My Lords, I shall speak also to Amendment 8ZA. Both amendments stem from the 20th report of the Delegated Powers and Regulatory Reform Committee, published just last Friday—hence the fact that they are manuscript amendments. Both the clauses affected, Clauses 13 and 22, have attracted considerable criticism from the committee. They relate to the introduction of banning order offences, about which the committee expresses serious concerns.
A ban would arise following conviction for a banning order offence and would prevent the relevant person from letting or engaging in letting agency or management work, as a result of an order made on the application of a local authority. It would also ban the relevant person from holding an HMO licence and allow him to be placed on a database. However, the Bill does not define the offence that would allow the Secretary of State to describe its nature, the offender’s characteristics, the place where it was committed, the court passing sentence and the sentence itself by regulations subject to the negative procedure—with no restriction whatever on the character of the offence, which need not be related to housing issues at all.
In a memorandum, however, a wide range of offences is cited as possibly relevant. The committee sensibly pointed out that these offences could be listed in the Bill with a power to amend, if necessary, by secondary legislation. The committee averred:
“We consider it inappropriate that the determination of the offences that are to constitute ‘banning order offences’ should be left entirely to the discretion of the Secretary of State and with only a modest level of Parliamentary scrutiny”.
The committee recommended removing Clause 13(3) and replacing it with a provision listing offences constituting banning order offences, with a delegated power to amend by the affirmative procedure.
The amendment tabled today defines—very narrowly, it must be said—the grounds for a banning offence, and requires parliamentary approval for the relevant regulations. The grounds may be considered too narrow. I hope that the Minister will look at the issue and come back on Report with a more developed position in which parliamentary approval for any new offence is required.
Amendment 8ZA to Clause 22 relates to the provision for financial penalties for a breach of a banning order which may be imposed by the local housing authority. Subsection (9) requires the housing authority to have regard to any guidance given by the Secretary of State in respect of the exercise of its function under the clause. The amendment simply requires that such guidance should take effect only under the affirmative procedure. The amendment to Clause 22 relates to the provision in the clause in respect of the financial penalties for a breach of the banning order which may be imposed by the local housing authority.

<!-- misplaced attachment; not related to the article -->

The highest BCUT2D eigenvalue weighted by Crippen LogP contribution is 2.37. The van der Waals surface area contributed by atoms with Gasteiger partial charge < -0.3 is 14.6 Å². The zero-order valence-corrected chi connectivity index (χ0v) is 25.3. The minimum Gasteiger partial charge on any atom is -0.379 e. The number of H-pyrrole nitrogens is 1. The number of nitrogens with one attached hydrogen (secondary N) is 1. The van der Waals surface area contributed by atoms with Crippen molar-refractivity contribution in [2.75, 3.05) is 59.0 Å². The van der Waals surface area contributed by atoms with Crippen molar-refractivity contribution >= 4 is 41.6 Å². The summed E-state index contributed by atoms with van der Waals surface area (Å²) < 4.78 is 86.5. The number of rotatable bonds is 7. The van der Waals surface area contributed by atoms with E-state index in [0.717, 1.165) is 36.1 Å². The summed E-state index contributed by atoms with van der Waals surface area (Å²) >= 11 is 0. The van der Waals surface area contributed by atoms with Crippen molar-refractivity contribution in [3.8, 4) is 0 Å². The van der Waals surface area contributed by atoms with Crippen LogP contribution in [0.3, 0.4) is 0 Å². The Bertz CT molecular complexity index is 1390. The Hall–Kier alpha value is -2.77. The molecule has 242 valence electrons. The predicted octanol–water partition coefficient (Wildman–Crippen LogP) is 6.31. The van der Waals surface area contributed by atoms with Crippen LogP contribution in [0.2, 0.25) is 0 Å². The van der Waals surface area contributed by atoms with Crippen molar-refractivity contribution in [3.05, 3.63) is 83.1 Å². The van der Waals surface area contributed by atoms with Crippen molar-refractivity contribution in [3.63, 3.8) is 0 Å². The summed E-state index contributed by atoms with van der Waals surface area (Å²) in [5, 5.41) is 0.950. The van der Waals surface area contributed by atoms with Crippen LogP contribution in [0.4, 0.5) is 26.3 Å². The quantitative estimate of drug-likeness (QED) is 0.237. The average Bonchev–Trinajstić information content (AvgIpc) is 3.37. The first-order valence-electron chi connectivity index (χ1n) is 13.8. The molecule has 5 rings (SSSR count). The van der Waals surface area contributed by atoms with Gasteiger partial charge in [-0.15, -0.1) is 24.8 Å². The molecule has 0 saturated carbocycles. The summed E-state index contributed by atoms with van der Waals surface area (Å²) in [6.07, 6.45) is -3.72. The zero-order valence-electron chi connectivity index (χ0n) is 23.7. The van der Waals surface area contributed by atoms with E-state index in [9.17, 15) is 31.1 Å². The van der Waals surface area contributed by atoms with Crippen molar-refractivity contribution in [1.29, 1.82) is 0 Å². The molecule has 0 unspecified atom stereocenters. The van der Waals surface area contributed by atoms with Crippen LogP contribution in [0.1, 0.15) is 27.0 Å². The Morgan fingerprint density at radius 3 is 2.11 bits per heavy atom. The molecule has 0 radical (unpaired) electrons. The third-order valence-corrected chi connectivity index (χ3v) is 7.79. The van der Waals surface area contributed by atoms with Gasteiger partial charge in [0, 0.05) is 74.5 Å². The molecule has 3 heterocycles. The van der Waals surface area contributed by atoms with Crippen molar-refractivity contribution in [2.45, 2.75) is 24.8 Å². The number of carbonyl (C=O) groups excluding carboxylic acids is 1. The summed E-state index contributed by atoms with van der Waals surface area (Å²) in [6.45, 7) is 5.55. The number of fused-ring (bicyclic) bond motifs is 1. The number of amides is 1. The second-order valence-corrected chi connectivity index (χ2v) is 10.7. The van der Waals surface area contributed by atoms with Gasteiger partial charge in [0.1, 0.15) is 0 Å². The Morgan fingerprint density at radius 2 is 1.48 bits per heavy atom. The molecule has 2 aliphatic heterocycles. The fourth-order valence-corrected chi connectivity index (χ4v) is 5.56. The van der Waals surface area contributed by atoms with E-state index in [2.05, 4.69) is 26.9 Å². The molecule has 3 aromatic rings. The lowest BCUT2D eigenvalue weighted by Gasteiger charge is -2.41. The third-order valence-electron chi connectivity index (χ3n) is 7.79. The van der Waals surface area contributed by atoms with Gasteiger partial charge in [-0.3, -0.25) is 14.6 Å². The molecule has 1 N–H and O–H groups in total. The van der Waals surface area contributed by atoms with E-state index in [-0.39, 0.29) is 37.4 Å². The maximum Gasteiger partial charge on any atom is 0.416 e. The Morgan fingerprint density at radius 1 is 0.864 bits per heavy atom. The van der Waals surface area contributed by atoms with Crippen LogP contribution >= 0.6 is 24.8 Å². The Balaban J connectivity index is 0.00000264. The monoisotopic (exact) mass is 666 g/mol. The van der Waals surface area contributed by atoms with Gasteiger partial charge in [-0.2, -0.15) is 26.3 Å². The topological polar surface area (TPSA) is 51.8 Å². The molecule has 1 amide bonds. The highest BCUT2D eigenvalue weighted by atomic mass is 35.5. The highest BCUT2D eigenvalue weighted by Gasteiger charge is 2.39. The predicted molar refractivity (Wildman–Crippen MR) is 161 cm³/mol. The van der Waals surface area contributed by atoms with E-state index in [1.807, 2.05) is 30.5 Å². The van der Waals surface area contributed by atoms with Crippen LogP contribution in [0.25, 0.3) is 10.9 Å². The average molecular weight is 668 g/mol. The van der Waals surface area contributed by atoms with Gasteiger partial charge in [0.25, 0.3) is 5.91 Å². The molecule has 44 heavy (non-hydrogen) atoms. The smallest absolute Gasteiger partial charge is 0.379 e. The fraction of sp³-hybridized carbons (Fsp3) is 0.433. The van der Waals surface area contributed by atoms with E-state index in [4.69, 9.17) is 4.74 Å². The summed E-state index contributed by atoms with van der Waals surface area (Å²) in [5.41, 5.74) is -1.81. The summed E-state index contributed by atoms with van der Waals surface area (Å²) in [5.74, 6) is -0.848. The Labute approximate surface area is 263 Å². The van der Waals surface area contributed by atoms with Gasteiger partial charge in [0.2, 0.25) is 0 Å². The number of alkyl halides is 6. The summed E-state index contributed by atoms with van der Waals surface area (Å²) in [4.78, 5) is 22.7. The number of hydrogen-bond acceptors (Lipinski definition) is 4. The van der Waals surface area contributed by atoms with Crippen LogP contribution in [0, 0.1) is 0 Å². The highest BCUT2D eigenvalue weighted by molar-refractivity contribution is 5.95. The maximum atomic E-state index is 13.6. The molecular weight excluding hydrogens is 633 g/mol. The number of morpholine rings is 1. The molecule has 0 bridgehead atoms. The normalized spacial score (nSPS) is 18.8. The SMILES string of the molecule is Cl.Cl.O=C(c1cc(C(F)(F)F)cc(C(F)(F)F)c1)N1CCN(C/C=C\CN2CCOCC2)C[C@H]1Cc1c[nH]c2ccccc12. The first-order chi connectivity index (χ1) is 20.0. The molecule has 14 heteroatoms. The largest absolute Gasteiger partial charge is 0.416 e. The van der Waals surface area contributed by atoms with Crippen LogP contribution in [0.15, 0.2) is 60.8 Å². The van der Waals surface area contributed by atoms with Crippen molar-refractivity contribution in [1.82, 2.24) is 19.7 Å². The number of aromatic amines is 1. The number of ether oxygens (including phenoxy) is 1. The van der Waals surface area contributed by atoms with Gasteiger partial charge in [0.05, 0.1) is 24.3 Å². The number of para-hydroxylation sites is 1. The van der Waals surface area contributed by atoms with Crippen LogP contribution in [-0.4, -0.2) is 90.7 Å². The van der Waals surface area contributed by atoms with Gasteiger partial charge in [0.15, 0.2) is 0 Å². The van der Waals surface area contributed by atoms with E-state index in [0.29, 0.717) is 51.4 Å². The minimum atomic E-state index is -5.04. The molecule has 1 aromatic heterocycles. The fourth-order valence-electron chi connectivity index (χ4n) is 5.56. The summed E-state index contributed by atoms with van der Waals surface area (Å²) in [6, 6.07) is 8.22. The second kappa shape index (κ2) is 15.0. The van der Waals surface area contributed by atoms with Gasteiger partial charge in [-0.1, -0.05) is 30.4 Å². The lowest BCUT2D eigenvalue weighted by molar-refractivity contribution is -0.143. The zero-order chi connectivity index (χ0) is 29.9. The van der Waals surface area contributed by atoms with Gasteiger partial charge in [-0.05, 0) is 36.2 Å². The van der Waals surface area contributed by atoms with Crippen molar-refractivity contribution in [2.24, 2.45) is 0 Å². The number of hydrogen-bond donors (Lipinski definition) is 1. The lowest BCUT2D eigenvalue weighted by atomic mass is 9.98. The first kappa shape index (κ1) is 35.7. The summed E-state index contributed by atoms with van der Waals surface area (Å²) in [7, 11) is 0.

The Delegated Powers Committee noted that Clause 22 allows a housing authority to impose a penalty of up to £30,000 for the breach of a banning order and points out that this is an alternative to a criminal prosecution. Unlike in the latter procedure, it will not be necessary for the authority to prove its case beyond reasonable doubt, such that, to quote the committee,
“this clause empowers an authority to act as if it were prosecutor, judge, jury and executioner”.
The provision in subsection (9) requiring the authority to have regard to the guidance means that such guidance will be expected to be followed unless there are cogent reasons for not doing so. The committee concluded that, given the nature of the power conferred on local housing authorities—which would deny the accused access to adjudication by a court as to whether a criminal offence had been committed—the guidance is of great significance, and accordingly that it should be laid in draft and not come into force with the affirmative procedure.
These observations essentially foreshadow the amendment to be moved later by the noble Baroness, Lady Gardner of Parkes. I think that we are at one on this: indeed, there was, I think, wide agreement around the House at Second Reading that there are far too many areas that are to be covered by regulation with no evidence that any of this will be presented to us as the Bill goes through. It may be ready for other parts of the Bill but there is nothing today on these matters. Unless we have an assurance from the Minister that we will be able to see regulations before Report, the House should take a strong view in support of the amendment which I now move.